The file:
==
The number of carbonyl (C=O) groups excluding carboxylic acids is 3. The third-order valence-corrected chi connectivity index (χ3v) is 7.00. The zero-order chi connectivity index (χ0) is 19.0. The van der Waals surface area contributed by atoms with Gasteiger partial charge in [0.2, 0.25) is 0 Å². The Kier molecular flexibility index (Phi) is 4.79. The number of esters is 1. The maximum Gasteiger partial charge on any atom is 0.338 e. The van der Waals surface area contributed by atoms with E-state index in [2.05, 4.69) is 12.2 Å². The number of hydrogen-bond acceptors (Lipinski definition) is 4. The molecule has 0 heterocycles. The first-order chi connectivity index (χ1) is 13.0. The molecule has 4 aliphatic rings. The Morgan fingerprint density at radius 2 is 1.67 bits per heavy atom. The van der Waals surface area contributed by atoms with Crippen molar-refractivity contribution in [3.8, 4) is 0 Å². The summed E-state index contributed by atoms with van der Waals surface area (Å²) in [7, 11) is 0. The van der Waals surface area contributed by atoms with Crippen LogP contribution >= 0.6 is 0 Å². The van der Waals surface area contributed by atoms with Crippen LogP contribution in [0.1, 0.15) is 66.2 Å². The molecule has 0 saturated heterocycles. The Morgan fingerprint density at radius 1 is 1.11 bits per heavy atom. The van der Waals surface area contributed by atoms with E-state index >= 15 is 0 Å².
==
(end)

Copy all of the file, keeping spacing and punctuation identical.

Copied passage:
The number of carbonyl (C=O) groups excluding carboxylic acids is 3. The third-order valence-corrected chi connectivity index (χ3v) is 7.00. The zero-order chi connectivity index (χ0) is 19.0. The van der Waals surface area contributed by atoms with Gasteiger partial charge in [0.2, 0.25) is 0 Å². The Kier molecular flexibility index (Phi) is 4.79. The number of esters is 1. The maximum Gasteiger partial charge on any atom is 0.338 e. The van der Waals surface area contributed by atoms with E-state index in [2.05, 4.69) is 12.2 Å². The number of hydrogen-bond acceptors (Lipinski definition) is 4. The molecule has 0 heterocycles. The first-order chi connectivity index (χ1) is 13.0. The molecule has 4 aliphatic rings. The Morgan fingerprint density at radius 2 is 1.67 bits per heavy atom. The van der Waals surface area contributed by atoms with Crippen molar-refractivity contribution in [3.8, 4) is 0 Å². The summed E-state index contributed by atoms with van der Waals surface area (Å²) in [7, 11) is 0. The van der Waals surface area contributed by atoms with Crippen LogP contribution >= 0.6 is 0 Å². The van der Waals surface area contributed by atoms with Crippen LogP contribution in [0.1, 0.15) is 66.2 Å². The molecule has 0 saturated heterocycles. The Morgan fingerprint density at radius 1 is 1.11 bits per heavy atom. The van der Waals surface area contributed by atoms with E-state index >= 15 is 0 Å².